Helping Districts Deal With Deficits

Emergency manager law, health care contributions having an effect

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Brighton Area Schools has overspent its budget the past three years.

But this year, Superintendent Greg Gray said the district will end up with a $1 million surplus, thanks to about $7 million in concessions from the teacher’s union.

Gray said the difference was “good negotiating.” When asked if the new legislation requiring public-sector employees pay 20 percent of the cost of their own health insurance premiums played a part, he said, “possibly.”

Gray said teachers now contribute about $2,200 a year toward their health care costs under the terms of a one-year contract they signed last August. Those teachers previously paid just $450 per year, according to information provided by the district to the Mackinac Center.

But Michael Van Beek, education policy director of the Mackinac Center for Public Policy, said he thinks the health care mandate may have motivated the union to make more concessions. He also said the state's new emergency manager law could have been a factor.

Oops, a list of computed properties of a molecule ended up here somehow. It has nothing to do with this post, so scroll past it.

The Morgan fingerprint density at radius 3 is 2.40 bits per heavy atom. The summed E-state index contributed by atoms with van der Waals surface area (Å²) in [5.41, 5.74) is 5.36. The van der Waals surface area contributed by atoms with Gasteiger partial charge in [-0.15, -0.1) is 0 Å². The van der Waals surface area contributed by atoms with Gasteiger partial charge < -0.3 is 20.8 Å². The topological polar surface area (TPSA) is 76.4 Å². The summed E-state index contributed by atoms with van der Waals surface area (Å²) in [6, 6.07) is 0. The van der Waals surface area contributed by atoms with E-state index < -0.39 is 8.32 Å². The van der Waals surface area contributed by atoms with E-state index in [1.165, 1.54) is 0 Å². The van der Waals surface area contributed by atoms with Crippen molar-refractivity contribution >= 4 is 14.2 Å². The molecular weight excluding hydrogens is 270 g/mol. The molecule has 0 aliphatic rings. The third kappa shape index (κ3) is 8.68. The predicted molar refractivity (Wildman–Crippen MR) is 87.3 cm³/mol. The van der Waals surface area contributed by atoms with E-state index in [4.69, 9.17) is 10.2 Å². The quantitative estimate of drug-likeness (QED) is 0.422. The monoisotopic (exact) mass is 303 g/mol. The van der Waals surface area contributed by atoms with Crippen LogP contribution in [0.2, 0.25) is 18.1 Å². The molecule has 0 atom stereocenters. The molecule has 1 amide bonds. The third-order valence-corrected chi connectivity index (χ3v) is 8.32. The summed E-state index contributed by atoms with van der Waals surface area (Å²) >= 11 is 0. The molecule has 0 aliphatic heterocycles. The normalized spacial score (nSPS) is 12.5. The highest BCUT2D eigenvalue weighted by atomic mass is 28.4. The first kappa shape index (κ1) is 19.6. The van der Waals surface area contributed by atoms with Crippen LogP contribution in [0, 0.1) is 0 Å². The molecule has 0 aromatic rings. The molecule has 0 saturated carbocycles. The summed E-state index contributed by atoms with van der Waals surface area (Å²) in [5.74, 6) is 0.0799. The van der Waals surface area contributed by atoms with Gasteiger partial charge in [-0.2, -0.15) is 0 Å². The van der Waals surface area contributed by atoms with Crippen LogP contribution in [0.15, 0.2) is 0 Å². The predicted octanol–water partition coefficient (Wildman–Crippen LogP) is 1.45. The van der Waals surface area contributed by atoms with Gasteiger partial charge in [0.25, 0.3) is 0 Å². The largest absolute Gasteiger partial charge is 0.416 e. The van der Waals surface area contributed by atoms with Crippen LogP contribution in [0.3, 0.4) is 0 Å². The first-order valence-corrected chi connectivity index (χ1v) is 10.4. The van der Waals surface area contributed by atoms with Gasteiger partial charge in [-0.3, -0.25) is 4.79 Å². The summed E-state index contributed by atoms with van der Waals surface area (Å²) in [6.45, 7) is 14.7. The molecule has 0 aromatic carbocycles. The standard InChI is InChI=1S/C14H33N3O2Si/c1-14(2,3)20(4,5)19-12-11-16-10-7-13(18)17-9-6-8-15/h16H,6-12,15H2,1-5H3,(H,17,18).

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“Not only do you have that health care legislation sitting out there, you've got an emergency manager possibility for a district that has been in deficit for a while,” Van Beek said. “Having their members pay more for health care is far better than having an emergency manager come in and void their contracts or set them aside for a period.”

Ellen Lafferty, president of the Brighton Education Association, didn’t return an email seeking comment.

The Brighton Education Association webpage contains links to movements to repeal the emergency manager legislation and recall Gov. Rick Snyder.


See also:

Coverage of School District Claiming Cuts

Five Easy Questions to Ask School Officials

Helpful Facts About Michigan's Public Sector


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Ted Nelson is a retired Michigan State Police officer who trained police departments throughout the state on civil asset forfeiture. He believes the practice has been misused and needs to change.

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